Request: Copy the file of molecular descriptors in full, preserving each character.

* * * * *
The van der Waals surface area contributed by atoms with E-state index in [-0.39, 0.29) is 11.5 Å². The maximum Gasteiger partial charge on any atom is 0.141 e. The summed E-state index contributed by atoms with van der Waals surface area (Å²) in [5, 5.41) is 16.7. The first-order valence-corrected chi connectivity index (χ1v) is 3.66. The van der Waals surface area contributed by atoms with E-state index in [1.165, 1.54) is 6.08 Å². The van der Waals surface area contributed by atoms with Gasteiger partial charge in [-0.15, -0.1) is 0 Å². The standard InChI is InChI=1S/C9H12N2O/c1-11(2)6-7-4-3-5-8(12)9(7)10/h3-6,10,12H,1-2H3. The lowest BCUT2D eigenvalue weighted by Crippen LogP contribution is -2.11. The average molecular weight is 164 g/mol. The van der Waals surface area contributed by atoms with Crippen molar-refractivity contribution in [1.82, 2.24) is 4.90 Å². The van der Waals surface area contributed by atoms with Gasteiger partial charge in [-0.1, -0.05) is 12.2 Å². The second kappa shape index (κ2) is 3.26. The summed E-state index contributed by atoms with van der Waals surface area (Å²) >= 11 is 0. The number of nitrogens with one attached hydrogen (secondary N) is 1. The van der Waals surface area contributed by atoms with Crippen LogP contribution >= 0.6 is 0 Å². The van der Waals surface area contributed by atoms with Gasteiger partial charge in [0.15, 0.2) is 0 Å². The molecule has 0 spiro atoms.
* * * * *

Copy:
The van der Waals surface area contributed by atoms with E-state index in [-0.39, 0.29) is 11.5 Å². The maximum Gasteiger partial charge on any atom is 0.141 e. The summed E-state index contributed by atoms with van der Waals surface area (Å²) in [5, 5.41) is 16.7. The first-order valence-corrected chi connectivity index (χ1v) is 3.66. The van der Waals surface area contributed by atoms with E-state index in [1.165, 1.54) is 6.08 Å². The van der Waals surface area contributed by atoms with Gasteiger partial charge in [-0.15, -0.1) is 0 Å². The standard InChI is InChI=1S/C9H12N2O/c1-11(2)6-7-4-3-5-8(12)9(7)10/h3-6,10,12H,1-2H3. The lowest BCUT2D eigenvalue weighted by Crippen LogP contribution is -2.11. The average molecular weight is 164 g/mol. The van der Waals surface area contributed by atoms with Crippen molar-refractivity contribution in [1.82, 2.24) is 4.90 Å². The van der Waals surface area contributed by atoms with Gasteiger partial charge in [-0.1, -0.05) is 12.2 Å². The second kappa shape index (κ2) is 3.26. The summed E-state index contributed by atoms with van der Waals surface area (Å²) >= 11 is 0. The number of nitrogens with one attached hydrogen (secondary N) is 1. The van der Waals surface area contributed by atoms with Crippen LogP contribution >= 0.6 is 0 Å². The van der Waals surface area contributed by atoms with Gasteiger partial charge in [0.15, 0.2) is 0 Å². The molecule has 0 spiro atoms.